dentist and lady

Marketing “Why My Practice” to Consumers

One of the biggest challenges facing dentists is how to set themselves apart from the competition. Every dentist has met graduating criteria, state licensing, and practice standards. To make matters worse, insurance companies continually market to consumers (who don’t understand quality dental care) that all dentists are the same. To counter the stereotype and attract patients, dentists need an “identifiable” purpose built around what patients really want, and make it their message.

 Identify Your Purpose

Purpose statements aren’t Mission Statements explaining an area of focus. In contrast, a Purpose Statement explains Why we exist, our personal motivation, but not our goals. Without an articulated Purpose, marketing inside and outside the practice lacks a distinct message.

An example of a purpose statement that connects the heart and the head comes from Greg Ellis, former CEO and managing director of REA Group, a leading online real estate ad agency: “…to make the property process simple, efficient, and stress free for people buying and selling a property.” Other examples include the financial company ING: “Empowering people to stay a step ahead in life and in business”, the insurance company, IAG: “To help people manage risk and recover from the hardship of unexpected loss”, and General Electric: “GE people worldwide are dedicated to turning imaginative ideas into leading products and services that help solve some of the world’s toughest problems.”


“An Extraordinary Business

Starts with Extraordinary People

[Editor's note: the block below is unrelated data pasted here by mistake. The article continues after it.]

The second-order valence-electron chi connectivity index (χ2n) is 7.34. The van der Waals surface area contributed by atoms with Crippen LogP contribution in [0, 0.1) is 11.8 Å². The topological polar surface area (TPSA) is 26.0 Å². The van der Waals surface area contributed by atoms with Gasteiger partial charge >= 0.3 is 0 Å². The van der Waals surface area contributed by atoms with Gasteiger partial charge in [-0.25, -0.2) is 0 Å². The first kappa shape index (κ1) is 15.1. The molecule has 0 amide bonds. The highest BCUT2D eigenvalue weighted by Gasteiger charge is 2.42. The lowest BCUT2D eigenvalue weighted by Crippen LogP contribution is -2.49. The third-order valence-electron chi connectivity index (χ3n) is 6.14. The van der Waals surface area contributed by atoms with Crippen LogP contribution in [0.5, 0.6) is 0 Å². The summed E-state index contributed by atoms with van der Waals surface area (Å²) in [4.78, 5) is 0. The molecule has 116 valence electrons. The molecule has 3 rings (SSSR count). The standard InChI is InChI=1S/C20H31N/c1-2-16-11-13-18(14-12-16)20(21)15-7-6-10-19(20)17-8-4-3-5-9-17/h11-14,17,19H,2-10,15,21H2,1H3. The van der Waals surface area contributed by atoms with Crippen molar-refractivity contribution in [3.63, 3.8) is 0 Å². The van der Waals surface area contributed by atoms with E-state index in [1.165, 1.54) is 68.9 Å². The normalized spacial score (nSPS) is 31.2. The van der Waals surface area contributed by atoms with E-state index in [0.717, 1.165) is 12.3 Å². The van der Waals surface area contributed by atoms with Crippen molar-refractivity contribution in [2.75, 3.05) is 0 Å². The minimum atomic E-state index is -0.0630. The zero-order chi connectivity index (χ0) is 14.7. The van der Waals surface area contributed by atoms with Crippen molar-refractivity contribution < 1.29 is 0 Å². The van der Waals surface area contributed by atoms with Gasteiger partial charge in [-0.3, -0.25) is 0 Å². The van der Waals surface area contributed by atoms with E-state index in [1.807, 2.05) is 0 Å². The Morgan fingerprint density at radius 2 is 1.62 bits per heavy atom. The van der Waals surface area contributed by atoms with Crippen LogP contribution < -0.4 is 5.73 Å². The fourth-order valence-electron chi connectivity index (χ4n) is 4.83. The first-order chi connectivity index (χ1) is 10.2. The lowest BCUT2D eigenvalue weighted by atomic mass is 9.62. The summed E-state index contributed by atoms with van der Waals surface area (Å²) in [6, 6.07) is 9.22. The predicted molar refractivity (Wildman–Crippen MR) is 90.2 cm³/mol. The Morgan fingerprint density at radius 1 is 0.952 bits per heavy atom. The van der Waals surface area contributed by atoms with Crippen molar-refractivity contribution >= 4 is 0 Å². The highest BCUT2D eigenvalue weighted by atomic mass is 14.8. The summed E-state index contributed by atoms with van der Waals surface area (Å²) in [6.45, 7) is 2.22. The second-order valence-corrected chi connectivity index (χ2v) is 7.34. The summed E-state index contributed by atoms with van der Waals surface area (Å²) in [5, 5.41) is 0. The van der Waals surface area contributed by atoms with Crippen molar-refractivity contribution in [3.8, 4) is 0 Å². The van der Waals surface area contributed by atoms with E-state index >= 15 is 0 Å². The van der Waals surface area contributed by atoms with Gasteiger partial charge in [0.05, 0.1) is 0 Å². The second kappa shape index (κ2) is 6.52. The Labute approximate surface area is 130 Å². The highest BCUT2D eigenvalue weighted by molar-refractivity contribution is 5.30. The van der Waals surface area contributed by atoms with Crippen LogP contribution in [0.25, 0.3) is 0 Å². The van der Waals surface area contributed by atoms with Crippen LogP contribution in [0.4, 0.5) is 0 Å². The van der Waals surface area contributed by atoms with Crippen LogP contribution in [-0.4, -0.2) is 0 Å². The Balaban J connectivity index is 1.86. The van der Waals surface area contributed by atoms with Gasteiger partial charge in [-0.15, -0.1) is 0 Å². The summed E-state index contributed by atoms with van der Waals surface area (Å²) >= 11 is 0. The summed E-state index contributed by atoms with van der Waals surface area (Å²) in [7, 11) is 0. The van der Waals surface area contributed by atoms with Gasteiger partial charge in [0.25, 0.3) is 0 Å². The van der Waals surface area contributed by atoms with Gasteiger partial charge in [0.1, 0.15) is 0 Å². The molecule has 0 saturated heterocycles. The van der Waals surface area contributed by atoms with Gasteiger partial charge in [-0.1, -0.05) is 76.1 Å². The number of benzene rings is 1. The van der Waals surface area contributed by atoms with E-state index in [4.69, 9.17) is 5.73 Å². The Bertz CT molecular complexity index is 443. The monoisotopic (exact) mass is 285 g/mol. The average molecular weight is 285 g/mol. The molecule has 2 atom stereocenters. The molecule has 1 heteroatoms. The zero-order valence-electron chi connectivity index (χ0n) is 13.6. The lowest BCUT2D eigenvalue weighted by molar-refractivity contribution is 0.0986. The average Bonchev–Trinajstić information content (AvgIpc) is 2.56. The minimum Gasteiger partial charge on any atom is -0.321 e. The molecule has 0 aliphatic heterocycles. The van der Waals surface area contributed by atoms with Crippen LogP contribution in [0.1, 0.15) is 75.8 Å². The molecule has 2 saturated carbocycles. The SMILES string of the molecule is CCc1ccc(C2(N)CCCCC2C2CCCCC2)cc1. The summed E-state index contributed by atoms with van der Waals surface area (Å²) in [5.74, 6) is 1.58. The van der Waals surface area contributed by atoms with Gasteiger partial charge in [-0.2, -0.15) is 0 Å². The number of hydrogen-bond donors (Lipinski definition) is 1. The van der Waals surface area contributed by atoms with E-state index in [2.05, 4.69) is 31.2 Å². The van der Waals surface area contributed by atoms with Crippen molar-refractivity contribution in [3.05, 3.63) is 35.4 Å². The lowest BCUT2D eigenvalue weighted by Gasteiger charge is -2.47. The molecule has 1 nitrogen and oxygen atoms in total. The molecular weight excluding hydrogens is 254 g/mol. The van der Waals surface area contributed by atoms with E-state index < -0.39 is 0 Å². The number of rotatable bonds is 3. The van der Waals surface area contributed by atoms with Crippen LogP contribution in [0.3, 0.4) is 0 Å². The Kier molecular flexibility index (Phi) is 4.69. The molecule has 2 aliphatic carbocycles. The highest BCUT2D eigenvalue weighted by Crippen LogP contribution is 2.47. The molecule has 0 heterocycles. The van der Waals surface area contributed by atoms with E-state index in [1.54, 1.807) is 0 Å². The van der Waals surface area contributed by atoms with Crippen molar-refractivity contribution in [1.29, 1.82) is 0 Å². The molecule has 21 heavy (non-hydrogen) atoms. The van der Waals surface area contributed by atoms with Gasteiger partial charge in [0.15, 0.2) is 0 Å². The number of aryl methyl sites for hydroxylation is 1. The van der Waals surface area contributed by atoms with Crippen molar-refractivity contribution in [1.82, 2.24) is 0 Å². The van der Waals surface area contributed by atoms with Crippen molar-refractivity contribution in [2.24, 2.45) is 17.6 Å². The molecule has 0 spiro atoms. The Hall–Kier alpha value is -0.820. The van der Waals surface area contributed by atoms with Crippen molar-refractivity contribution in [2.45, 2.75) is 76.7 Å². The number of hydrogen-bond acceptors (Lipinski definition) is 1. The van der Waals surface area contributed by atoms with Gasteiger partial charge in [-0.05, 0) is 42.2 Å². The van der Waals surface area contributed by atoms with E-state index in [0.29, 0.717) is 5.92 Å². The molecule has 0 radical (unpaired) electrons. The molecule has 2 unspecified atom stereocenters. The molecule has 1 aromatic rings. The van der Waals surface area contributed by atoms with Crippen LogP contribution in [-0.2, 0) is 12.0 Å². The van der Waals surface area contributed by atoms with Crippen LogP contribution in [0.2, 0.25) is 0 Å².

Extraordinary People Start with Purpose”

Jesper Lowgren, business author

According to Simon Sinek, continuously sharing our Purpose with like-minded consumers, “Solidifies your brand with whom you share your values. When you share the core beliefs of your business with like-minded people, a natural connection is made. People whose beliefs are in line with your own automatically retain your business as part of their community.  More importantly, because your business feels right, these clients will become walking advocates, sharing your business with other like-minded people in their network. The result is a natural, self-sustaining growth of business. No matter how much technology has entered the marketing world, the most powerful form of advertising will forever be word-of-mouth.”

Putting your Why into Practice

Identifying a purpose that consumers are looking for is the first step to answering the question, “Why?” Extending it through your employees is next. For that to happen, we need employees who not only share our purpose, but execute on it daily: “We provide ‘X’ to more easily help our patients improve and maintain their dental health.”

  • Make sure you have the right employees
  • Have meetings to craft a Purpose Statement about Why your practice is important to patients
  • Collaborate on the best ways to deliver the experience your target market wants
  • Jointly set performance standards for executing your Purpose
  • Meet regularly to objectively assess performance measurements for the practice (you and your employees)

Once your office is clear on what your Purpose is and how to fulfill it, it is time to tell the world who you are and why they need to know. This is the kind of practice differential branding that resonates with those looking for what you offer. Make it stick.

Visit Simon Sinek’s exceptional You Tube video on the topic of “Why” we do what we do, which applies not only to outbound marketing, but also internally.

Leave a Reply

Your email address will not be published. Required fields are marked *

You may use these HTML tags and attributes: <a href="" title=""> <abbr title=""> <acronym title=""> <b> <blockquote cite=""> <cite> <code> <del datetime=""> <em> <i> <q cite=""> <strike> <strong>